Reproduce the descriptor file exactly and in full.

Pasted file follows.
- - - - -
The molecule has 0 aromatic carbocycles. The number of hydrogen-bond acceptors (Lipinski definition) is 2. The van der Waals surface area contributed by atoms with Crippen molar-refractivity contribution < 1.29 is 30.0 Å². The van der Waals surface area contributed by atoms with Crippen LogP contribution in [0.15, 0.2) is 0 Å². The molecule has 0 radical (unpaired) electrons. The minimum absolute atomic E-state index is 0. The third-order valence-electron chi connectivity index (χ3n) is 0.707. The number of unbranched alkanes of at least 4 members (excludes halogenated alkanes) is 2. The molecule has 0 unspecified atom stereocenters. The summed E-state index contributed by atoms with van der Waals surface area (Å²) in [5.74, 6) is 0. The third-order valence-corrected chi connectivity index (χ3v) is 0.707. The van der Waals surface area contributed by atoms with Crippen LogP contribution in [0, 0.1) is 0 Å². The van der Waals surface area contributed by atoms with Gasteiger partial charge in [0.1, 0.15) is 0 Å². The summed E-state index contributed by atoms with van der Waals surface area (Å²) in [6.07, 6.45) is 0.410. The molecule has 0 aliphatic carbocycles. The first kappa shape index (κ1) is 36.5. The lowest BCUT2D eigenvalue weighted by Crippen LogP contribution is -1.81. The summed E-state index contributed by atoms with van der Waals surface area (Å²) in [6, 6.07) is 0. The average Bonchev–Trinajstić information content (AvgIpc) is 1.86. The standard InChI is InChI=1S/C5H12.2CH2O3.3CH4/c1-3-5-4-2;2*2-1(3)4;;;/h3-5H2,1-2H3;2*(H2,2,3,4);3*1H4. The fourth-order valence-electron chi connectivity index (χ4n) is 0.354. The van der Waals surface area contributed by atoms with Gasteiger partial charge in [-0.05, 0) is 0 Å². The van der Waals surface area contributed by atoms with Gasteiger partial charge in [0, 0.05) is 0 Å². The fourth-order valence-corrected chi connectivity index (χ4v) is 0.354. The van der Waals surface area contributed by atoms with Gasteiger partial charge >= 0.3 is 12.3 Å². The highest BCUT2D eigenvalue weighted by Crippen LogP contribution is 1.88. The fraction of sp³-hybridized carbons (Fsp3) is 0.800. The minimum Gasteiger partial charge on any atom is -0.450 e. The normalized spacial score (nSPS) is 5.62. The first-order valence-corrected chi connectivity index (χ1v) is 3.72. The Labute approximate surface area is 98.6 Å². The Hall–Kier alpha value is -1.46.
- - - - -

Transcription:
The molecule has 0 aromatic carbocycles. The number of hydrogen-bond acceptors (Lipinski definition) is 2. The van der Waals surface area contributed by atoms with Crippen molar-refractivity contribution < 1.29 is 30.0 Å². The van der Waals surface area contributed by atoms with Crippen LogP contribution in [0.15, 0.2) is 0 Å². The molecule has 0 radical (unpaired) electrons. The minimum absolute atomic E-state index is 0. The third-order valence-electron chi connectivity index (χ3n) is 0.707. The number of unbranched alkanes of at least 4 members (excludes halogenated alkanes) is 2. The molecule has 0 unspecified atom stereocenters. The summed E-state index contributed by atoms with van der Waals surface area (Å²) in [5.74, 6) is 0. The third-order valence-corrected chi connectivity index (χ3v) is 0.707. The van der Waals surface area contributed by atoms with Crippen LogP contribution in [0, 0.1) is 0 Å². The van der Waals surface area contributed by atoms with Gasteiger partial charge in [0.1, 0.15) is 0 Å². The summed E-state index contributed by atoms with van der Waals surface area (Å²) in [6.07, 6.45) is 0.410. The molecule has 0 aliphatic carbocycles. The first kappa shape index (κ1) is 36.5. The lowest BCUT2D eigenvalue weighted by Crippen LogP contribution is -1.81. The summed E-state index contributed by atoms with van der Waals surface area (Å²) in [6, 6.07) is 0. The average Bonchev–Trinajstić information content (AvgIpc) is 1.86. The standard InChI is InChI=1S/C5H12.2CH2O3.3CH4/c1-3-5-4-2;2*2-1(3)4;;;/h3-5H2,1-2H3;2*(H2,2,3,4);3*1H4. The fourth-order valence-electron chi connectivity index (χ4n) is 0.354. The van der Waals surface area contributed by atoms with Gasteiger partial charge in [-0.05, 0) is 0 Å². The van der Waals surface area contributed by atoms with Gasteiger partial charge in [0, 0.05) is 0 Å². The fourth-order valence-corrected chi connectivity index (χ4v) is 0.354. The van der Waals surface area contributed by atoms with Gasteiger partial charge >= 0.3 is 12.3 Å². The highest BCUT2D eigenvalue weighted by Crippen LogP contribution is 1.88. The fraction of sp³-hybridized carbons (Fsp3) is 0.800. The minimum Gasteiger partial charge on any atom is -0.450 e. The normalized spacial score (nSPS) is 5.62. The first-order valence-corrected chi connectivity index (χ1v) is 3.72. The Labute approximate surface area is 98.6 Å². The Hall–Kier alpha value is -1.46.